Stop being a victim of clickbaiting

A few days ago, Facebook made an announcement about a change in the way you will see things on your News Feed.
This change was mostly about senzational titles, also called clickbait, or clickbaiting. Some examples would be: “You won’t believe what some celebrity did, click here to find out”, “Do you want to see which Hollywood star was caught naked on camera? Click HERE”, etc.
Of course, when you click, it’s either about something completely different, or it’s not even 10% as sensational as you were expecting. We all saw these types of clickbait on Facebook, so you know what I mean.

I wanted to write this blog post in the same day when the news was released, as many other bloggers did, but I’m happy that I waited a few days and analysed the situation.

Many people started saying that Facebook thinks they are stupid, and that they can’t decide what to click, and what no to click?
Well, I think that’s a completely wrong way of looking at things. Sure, you can decide not to click on a title like: “You won’t believe what Brad Pitt was doing! Click here to find out”, because maybe you don’t care about what Brad Pitt was doing, but what if there is a title like: “Click here to find out where you can vote”, and after you clicked, the information is not relevant to you.

I bet that you are really annoyed when you received an unsolicited e-mail, which tries to sell you some beach sandals, but it’s December. Well, clickbaiting on Facebook is a new, and very ugly form of spam that plagues Facebook, and other social networks.

I would like to take advantage of this opportunity and tell you about the Facebook algorithm, which is responsible for what you see on your News Feed when you log in.
If, let’s say, you have 300 friends, and they post on average 1 post per day, then you would have 300 posts to look at each time you log in. This in itself would be a pain, and you probably wouldn’t look at all 300, so you would miss some posts that you really care about. If we were to add to this the fact that you might have 300 pages that you Liked, which also share on average 1 post/day, you very quickly would want to quit Facebook.
Further more, what would happen if you had a friend that overshares? You probably unfriend him, but that’s another subject.

Taking all this into consideration Facebook developed an algorithm which, taking a lot of factors into consideration, decides what posts you see in your News Feed.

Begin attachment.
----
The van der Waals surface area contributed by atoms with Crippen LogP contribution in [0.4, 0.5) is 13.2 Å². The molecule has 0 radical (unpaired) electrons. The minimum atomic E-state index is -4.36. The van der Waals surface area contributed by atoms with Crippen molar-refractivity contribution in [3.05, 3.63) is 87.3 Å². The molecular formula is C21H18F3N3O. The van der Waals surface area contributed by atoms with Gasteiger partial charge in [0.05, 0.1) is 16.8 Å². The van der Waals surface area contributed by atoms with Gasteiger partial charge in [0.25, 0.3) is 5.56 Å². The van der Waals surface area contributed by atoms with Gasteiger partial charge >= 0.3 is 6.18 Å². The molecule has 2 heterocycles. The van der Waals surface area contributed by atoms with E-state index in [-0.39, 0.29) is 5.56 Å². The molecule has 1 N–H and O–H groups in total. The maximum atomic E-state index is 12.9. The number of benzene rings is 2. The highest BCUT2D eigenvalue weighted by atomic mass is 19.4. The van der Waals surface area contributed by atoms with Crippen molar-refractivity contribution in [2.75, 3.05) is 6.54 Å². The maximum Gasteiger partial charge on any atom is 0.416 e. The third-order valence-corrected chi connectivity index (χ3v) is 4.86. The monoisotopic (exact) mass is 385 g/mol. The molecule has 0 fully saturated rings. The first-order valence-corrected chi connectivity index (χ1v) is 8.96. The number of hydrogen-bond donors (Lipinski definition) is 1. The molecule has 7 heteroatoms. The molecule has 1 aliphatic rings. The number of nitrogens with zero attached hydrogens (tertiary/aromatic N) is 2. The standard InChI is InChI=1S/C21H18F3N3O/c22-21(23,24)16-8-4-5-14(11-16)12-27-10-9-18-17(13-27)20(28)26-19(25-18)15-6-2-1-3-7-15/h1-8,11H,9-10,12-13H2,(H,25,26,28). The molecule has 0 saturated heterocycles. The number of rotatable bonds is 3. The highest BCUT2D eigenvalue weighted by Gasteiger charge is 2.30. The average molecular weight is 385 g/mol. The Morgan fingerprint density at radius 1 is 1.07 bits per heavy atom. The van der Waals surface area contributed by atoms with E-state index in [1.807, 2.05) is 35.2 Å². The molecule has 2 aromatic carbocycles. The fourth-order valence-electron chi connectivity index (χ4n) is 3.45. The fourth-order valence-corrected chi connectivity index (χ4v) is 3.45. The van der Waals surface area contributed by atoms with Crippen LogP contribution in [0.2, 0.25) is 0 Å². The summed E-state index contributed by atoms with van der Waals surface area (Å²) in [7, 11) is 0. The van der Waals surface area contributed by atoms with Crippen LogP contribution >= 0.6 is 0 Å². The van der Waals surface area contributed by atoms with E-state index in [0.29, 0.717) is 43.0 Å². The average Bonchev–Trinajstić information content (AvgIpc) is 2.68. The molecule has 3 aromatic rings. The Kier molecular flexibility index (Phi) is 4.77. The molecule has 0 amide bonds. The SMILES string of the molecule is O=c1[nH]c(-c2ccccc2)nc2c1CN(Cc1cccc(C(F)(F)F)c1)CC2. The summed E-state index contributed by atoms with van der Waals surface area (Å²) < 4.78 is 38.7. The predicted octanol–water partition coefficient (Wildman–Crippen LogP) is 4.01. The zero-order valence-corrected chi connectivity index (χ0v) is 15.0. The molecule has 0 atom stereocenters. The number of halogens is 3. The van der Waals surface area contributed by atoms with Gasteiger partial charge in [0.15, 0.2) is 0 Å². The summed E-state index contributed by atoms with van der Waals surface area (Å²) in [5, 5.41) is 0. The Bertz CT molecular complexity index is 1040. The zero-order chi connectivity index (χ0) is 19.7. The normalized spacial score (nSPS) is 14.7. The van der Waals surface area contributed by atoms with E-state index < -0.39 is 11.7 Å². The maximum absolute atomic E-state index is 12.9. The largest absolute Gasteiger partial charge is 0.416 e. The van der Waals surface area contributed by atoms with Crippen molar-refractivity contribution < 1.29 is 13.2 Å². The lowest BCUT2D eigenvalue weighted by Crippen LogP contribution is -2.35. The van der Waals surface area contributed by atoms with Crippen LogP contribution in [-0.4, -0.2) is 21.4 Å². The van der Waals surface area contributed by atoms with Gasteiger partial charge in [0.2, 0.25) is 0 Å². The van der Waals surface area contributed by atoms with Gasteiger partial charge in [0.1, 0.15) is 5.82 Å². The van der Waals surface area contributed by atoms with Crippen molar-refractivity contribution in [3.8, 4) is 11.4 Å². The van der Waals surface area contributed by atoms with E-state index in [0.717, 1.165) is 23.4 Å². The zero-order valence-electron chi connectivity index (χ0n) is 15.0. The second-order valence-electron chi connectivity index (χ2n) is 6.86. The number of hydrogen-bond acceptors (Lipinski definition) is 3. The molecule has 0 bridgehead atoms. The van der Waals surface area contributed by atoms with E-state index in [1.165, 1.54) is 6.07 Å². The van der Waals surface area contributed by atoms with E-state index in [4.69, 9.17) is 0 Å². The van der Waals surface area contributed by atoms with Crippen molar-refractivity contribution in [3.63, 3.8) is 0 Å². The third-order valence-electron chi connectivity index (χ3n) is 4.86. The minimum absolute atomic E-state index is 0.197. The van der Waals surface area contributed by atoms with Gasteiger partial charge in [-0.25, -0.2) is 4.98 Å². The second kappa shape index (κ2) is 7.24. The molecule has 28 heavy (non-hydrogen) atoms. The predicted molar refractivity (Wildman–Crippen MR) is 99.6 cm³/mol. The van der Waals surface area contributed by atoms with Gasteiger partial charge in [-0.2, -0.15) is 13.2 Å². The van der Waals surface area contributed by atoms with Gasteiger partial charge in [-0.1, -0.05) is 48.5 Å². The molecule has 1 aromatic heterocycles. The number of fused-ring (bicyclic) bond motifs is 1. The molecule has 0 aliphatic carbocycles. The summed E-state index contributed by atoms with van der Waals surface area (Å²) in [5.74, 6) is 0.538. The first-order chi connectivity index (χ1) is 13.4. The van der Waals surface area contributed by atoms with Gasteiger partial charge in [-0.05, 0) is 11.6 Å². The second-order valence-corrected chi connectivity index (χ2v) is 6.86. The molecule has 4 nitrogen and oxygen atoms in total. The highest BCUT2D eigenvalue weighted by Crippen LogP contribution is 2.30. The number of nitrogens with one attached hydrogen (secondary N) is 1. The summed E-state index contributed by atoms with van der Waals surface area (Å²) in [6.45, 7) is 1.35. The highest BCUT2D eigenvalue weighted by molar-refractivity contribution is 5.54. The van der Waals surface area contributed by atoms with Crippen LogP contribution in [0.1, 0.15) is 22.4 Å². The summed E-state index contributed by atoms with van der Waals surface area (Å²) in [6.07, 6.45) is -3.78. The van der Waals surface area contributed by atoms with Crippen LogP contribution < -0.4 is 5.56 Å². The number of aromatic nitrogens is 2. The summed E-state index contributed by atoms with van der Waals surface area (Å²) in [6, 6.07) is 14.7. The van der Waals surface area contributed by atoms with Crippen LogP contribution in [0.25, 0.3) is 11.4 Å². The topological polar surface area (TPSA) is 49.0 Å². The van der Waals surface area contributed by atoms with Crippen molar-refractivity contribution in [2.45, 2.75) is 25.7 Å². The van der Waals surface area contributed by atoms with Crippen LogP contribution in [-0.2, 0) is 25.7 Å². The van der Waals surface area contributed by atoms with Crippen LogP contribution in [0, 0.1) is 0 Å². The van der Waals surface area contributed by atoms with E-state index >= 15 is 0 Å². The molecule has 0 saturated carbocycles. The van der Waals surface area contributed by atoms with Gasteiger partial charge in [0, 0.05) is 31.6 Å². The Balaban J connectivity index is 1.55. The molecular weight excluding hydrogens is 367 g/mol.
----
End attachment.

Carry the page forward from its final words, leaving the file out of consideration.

Here is some of the things they take into consideration:

For posts made by friends:

  • what your relationship with that friend is
  • how often you click on his posts
  • how often you like, or leave a comment on his posts
  • how often you speak with him on chat
  • if you have him added to your Close friends
  • if you are in the same Facebook groups
  • if your common friends clicked, liked or left a comment for him

For posts made by pages:

  • how often you click, like or leave a comment
  • if your other friends, or other people clicked on the post

Through this algorithm, Faceebook takes the 300 posts your Friends post + the 300 posted by the pages you follow, and only shows you some of them.
The order in which these appear can be selected from here:
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I think there are two things to learn from this:

1. If you don’t want to see stupid posts, which have sensational titles that actually lead to not so sensational posts, or not what you were expecting at all, then first of all, unlike the page (if the page does this very often). Then, proceed to stop clicking on them, stop leaving comments and, most importantly, stop sharing them!┬áThis means that those posts will reach very little people, or no people at all, and they will be forced to change their strategy.

2. If you are upset that there is a post, made by one of your 1500 friends, that you haven’t seen, then it probably means that you are not great friends with them and Facebook chose to spare you of that post.
If you are actually great friends with that person, and you want to make sure that you won’t lose any more posts, you can add them to your Close friends, or even better, choose to receive notifications every time they post something.

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One thought on “Stop being a victim of clickbaiting

  1. Hey Claudiu,

    I meant to get by here last week but boy am I ever behind with commenting so sorry about that.

    Now honestly, I hate those things and there are a couple of sites that use those types of titles and because their stuff is NOT great like they’ve lead you to believe I have a feeling they’re going to lose a LOT of readers. Some of it is good but trust me, not that good.

    I use a trusty extension in my browser that helps me block all stuff I don’t want to see. I’ve been using it for a few years now and still love it. So if some of my friends are talking about politics and I don’t want to read it I just put the keywords in that I don’t want to see and I never do. I also have all ads blocked too.

    Sure, you can unfriend or unlike a page but if the majority is okay then I really don’t want to do that but from time to time they’ll share stuff I really do not want to see.

    Great share though and it’s all the talk now.

    Enjoy your week.

    ~Adrienne

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